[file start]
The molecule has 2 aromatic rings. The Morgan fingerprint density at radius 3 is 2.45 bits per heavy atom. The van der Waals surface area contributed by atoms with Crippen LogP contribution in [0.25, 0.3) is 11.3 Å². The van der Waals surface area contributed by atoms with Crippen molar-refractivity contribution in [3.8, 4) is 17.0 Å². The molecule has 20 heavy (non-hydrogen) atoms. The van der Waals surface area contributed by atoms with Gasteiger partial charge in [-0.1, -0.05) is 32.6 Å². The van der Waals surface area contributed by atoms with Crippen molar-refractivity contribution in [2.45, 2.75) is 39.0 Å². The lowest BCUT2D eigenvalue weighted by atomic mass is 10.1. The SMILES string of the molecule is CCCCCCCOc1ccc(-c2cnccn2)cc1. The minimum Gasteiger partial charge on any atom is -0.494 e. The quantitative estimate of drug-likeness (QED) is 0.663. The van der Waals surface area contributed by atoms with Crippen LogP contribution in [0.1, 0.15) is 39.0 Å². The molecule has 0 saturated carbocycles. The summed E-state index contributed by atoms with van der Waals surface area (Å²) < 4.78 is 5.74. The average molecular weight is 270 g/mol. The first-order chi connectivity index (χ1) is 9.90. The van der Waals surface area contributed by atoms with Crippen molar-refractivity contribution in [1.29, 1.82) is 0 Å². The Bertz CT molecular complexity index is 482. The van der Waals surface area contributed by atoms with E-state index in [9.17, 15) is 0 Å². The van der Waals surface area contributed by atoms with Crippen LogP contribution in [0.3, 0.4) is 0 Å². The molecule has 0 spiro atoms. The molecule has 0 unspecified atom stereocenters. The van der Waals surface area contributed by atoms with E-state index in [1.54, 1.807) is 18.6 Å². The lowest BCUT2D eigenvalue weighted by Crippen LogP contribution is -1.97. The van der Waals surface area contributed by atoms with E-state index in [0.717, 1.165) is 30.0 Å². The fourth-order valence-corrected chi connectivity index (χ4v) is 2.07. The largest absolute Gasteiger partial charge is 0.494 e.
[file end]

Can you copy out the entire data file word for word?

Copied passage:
The molecule has 2 aromatic rings. The Morgan fingerprint density at radius 3 is 2.45 bits per heavy atom. The van der Waals surface area contributed by atoms with Crippen LogP contribution in [0.25, 0.3) is 11.3 Å². The van der Waals surface area contributed by atoms with Crippen molar-refractivity contribution in [3.8, 4) is 17.0 Å². The molecule has 20 heavy (non-hydrogen) atoms. The van der Waals surface area contributed by atoms with Gasteiger partial charge in [-0.1, -0.05) is 32.6 Å². The van der Waals surface area contributed by atoms with Crippen molar-refractivity contribution in [2.45, 2.75) is 39.0 Å². The lowest BCUT2D eigenvalue weighted by atomic mass is 10.1. The SMILES string of the molecule is CCCCCCCOc1ccc(-c2cnccn2)cc1. The minimum Gasteiger partial charge on any atom is -0.494 e. The quantitative estimate of drug-likeness (QED) is 0.663. The van der Waals surface area contributed by atoms with Crippen LogP contribution in [0.1, 0.15) is 39.0 Å². The molecule has 0 saturated carbocycles. The summed E-state index contributed by atoms with van der Waals surface area (Å²) < 4.78 is 5.74. The average molecular weight is 270 g/mol. The first-order chi connectivity index (χ1) is 9.90. The van der Waals surface area contributed by atoms with Crippen molar-refractivity contribution in [1.29, 1.82) is 0 Å². The Bertz CT molecular complexity index is 482. The van der Waals surface area contributed by atoms with E-state index in [9.17, 15) is 0 Å². The van der Waals surface area contributed by atoms with Crippen LogP contribution in [0.3, 0.4) is 0 Å². The molecule has 0 spiro atoms. The molecule has 0 unspecified atom stereocenters. The van der Waals surface area contributed by atoms with E-state index in [1.54, 1.807) is 18.6 Å². The lowest BCUT2D eigenvalue weighted by Crippen LogP contribution is -1.97. The van der Waals surface area contributed by atoms with E-state index in [0.717, 1.165) is 30.0 Å². The fourth-order valence-corrected chi connectivity index (χ4v) is 2.07. The largest absolute Gasteiger partial charge is 0.494 e.